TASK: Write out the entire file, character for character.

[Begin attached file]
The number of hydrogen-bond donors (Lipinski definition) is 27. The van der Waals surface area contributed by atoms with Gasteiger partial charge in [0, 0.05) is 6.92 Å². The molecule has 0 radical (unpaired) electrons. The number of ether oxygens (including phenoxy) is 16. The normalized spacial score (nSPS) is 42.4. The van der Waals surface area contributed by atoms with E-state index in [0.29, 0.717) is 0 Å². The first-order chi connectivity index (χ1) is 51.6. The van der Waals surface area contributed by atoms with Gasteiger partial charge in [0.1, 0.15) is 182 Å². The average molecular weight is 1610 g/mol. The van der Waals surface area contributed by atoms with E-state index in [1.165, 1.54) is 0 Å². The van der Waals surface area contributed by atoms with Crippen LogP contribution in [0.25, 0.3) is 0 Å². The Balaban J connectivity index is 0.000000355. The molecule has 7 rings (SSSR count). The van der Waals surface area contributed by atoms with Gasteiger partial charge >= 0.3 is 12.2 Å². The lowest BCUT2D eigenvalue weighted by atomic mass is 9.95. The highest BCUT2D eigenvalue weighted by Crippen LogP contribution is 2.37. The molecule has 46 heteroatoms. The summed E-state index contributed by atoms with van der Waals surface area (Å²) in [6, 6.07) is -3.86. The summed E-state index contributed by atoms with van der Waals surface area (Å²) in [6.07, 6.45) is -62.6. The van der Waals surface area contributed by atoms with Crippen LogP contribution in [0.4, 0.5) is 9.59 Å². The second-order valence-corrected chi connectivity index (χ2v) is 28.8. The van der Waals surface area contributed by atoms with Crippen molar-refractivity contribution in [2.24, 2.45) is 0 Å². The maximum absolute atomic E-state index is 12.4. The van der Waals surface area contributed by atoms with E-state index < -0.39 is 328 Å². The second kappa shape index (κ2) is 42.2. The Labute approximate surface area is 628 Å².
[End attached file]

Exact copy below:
The number of hydrogen-bond donors (Lipinski definition) is 27. The van der Waals surface area contributed by atoms with Gasteiger partial charge in [0, 0.05) is 6.92 Å². The molecule has 0 radical (unpaired) electrons. The number of ether oxygens (including phenoxy) is 16. The normalized spacial score (nSPS) is 42.4. The van der Waals surface area contributed by atoms with E-state index in [0.29, 0.717) is 0 Å². The first-order chi connectivity index (χ1) is 51.6. The van der Waals surface area contributed by atoms with Gasteiger partial charge in [0.1, 0.15) is 182 Å². The average molecular weight is 1610 g/mol. The van der Waals surface area contributed by atoms with E-state index in [1.165, 1.54) is 0 Å². The van der Waals surface area contributed by atoms with Crippen LogP contribution in [0.25, 0.3) is 0 Å². The Balaban J connectivity index is 0.000000355. The molecule has 7 rings (SSSR count). The van der Waals surface area contributed by atoms with Gasteiger partial charge >= 0.3 is 12.2 Å². The lowest BCUT2D eigenvalue weighted by atomic mass is 9.95. The highest BCUT2D eigenvalue weighted by Crippen LogP contribution is 2.37. The molecule has 46 heteroatoms. The summed E-state index contributed by atoms with van der Waals surface area (Å²) in [6, 6.07) is -3.86. The summed E-state index contributed by atoms with van der Waals surface area (Å²) in [6.07, 6.45) is -62.6. The van der Waals surface area contributed by atoms with Crippen LogP contribution in [0.4, 0.5) is 9.59 Å². The second-order valence-corrected chi connectivity index (χ2v) is 28.8. The van der Waals surface area contributed by atoms with Crippen molar-refractivity contribution in [2.24, 2.45) is 0 Å². The maximum absolute atomic E-state index is 12.4. The van der Waals surface area contributed by atoms with E-state index < -0.39 is 328 Å². The second kappa shape index (κ2) is 42.2. The Labute approximate surface area is 628 Å².